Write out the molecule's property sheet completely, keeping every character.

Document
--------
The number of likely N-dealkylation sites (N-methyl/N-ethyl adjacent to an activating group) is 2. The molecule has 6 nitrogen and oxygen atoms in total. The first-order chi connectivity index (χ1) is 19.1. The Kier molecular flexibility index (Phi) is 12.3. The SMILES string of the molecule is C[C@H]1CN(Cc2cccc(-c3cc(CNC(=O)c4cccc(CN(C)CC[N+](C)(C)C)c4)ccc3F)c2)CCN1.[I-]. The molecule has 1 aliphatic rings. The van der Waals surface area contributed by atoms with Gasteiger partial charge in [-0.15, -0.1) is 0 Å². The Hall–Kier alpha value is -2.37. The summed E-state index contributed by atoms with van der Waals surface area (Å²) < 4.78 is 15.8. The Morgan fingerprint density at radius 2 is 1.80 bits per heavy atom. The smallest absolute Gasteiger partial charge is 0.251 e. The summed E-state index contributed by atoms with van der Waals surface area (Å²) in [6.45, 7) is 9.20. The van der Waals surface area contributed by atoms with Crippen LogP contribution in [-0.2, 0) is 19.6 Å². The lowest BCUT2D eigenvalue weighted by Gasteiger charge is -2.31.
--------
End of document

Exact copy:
The number of likely N-dealkylation sites (N-methyl/N-ethyl adjacent to an activating group) is 2. The molecule has 6 nitrogen and oxygen atoms in total. The first-order chi connectivity index (χ1) is 19.1. The Kier molecular flexibility index (Phi) is 12.3. The SMILES string of the molecule is C[C@H]1CN(Cc2cccc(-c3cc(CNC(=O)c4cccc(CN(C)CC[N+](C)(C)C)c4)ccc3F)c2)CCN1.[I-]. The molecule has 1 aliphatic rings. The van der Waals surface area contributed by atoms with Gasteiger partial charge in [-0.15, -0.1) is 0 Å². The Hall–Kier alpha value is -2.37. The summed E-state index contributed by atoms with van der Waals surface area (Å²) < 4.78 is 15.8. The Morgan fingerprint density at radius 2 is 1.80 bits per heavy atom. The smallest absolute Gasteiger partial charge is 0.251 e. The summed E-state index contributed by atoms with van der Waals surface area (Å²) in [6.45, 7) is 9.20. The van der Waals surface area contributed by atoms with Crippen LogP contribution in [-0.2, 0) is 19.6 Å². The lowest BCUT2D eigenvalue weighted by Gasteiger charge is -2.31.